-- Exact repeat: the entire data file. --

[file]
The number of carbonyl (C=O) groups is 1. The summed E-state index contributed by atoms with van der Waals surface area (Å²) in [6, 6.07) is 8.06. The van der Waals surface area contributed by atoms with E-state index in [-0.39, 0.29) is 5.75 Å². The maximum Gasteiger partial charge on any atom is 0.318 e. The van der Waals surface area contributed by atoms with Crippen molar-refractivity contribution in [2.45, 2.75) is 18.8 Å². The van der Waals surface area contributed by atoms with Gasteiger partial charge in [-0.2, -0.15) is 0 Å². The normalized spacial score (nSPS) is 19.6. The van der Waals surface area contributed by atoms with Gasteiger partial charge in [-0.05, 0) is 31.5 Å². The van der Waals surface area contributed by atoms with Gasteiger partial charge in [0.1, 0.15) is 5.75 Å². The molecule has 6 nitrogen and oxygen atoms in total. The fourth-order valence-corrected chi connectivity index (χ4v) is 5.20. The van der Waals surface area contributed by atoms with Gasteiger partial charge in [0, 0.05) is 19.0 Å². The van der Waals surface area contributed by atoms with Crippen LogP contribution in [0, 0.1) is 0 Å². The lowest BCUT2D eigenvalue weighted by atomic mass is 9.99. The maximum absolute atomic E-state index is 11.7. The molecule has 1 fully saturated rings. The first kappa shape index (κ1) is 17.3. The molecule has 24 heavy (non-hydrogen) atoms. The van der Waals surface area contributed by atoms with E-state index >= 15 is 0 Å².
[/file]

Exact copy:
The number of carbonyl (C=O) groups is 1. The summed E-state index contributed by atoms with van der Waals surface area (Å²) in [6, 6.07) is 8.06. The van der Waals surface area contributed by atoms with E-state index in [-0.39, 0.29) is 5.75 Å². The maximum Gasteiger partial charge on any atom is 0.318 e. The van der Waals surface area contributed by atoms with Crippen molar-refractivity contribution in [2.45, 2.75) is 18.8 Å². The van der Waals surface area contributed by atoms with Gasteiger partial charge in [-0.2, -0.15) is 0 Å². The normalized spacial score (nSPS) is 19.6. The van der Waals surface area contributed by atoms with Gasteiger partial charge in [-0.05, 0) is 31.5 Å². The van der Waals surface area contributed by atoms with Gasteiger partial charge in [0.1, 0.15) is 5.75 Å². The molecule has 6 nitrogen and oxygen atoms in total. The fourth-order valence-corrected chi connectivity index (χ4v) is 5.20. The van der Waals surface area contributed by atoms with Gasteiger partial charge in [0, 0.05) is 19.0 Å². The van der Waals surface area contributed by atoms with Crippen LogP contribution in [0, 0.1) is 0 Å². The lowest BCUT2D eigenvalue weighted by atomic mass is 9.99. The maximum absolute atomic E-state index is 11.7. The molecule has 1 fully saturated rings. The first kappa shape index (κ1) is 17.3. The molecule has 24 heavy (non-hydrogen) atoms. The van der Waals surface area contributed by atoms with E-state index >= 15 is 0 Å².